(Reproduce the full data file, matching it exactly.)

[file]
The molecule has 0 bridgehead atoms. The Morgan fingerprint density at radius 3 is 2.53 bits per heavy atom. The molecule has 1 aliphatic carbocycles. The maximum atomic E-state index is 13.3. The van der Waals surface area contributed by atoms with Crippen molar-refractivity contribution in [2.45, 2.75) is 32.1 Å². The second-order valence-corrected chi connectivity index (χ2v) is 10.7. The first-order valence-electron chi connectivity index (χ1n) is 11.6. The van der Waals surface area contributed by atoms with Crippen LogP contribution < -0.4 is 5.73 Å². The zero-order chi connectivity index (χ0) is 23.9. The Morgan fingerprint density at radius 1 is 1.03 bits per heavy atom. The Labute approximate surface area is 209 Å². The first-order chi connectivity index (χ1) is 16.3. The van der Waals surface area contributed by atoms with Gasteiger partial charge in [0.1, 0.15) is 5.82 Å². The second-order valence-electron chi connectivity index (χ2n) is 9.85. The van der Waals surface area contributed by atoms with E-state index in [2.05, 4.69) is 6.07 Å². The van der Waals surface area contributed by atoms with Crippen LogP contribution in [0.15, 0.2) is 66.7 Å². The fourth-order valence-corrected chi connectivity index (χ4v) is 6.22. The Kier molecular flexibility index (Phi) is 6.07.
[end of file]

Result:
The molecule has 0 bridgehead atoms. The Morgan fingerprint density at radius 3 is 2.53 bits per heavy atom. The molecule has 1 aliphatic carbocycles. The maximum atomic E-state index is 13.3. The van der Waals surface area contributed by atoms with Crippen molar-refractivity contribution in [2.45, 2.75) is 32.1 Å². The second-order valence-corrected chi connectivity index (χ2v) is 10.7. The first-order valence-electron chi connectivity index (χ1n) is 11.6. The van der Waals surface area contributed by atoms with Crippen LogP contribution < -0.4 is 5.73 Å². The zero-order chi connectivity index (χ0) is 23.9. The Morgan fingerprint density at radius 1 is 1.03 bits per heavy atom. The Labute approximate surface area is 209 Å². The first-order chi connectivity index (χ1) is 16.3. The van der Waals surface area contributed by atoms with Gasteiger partial charge in [0.1, 0.15) is 5.82 Å². The second-order valence-electron chi connectivity index (χ2n) is 9.85. The van der Waals surface area contributed by atoms with E-state index in [2.05, 4.69) is 6.07 Å². The van der Waals surface area contributed by atoms with Crippen LogP contribution in [0.15, 0.2) is 66.7 Å². The fourth-order valence-corrected chi connectivity index (χ4v) is 6.22. The Kier molecular flexibility index (Phi) is 6.07.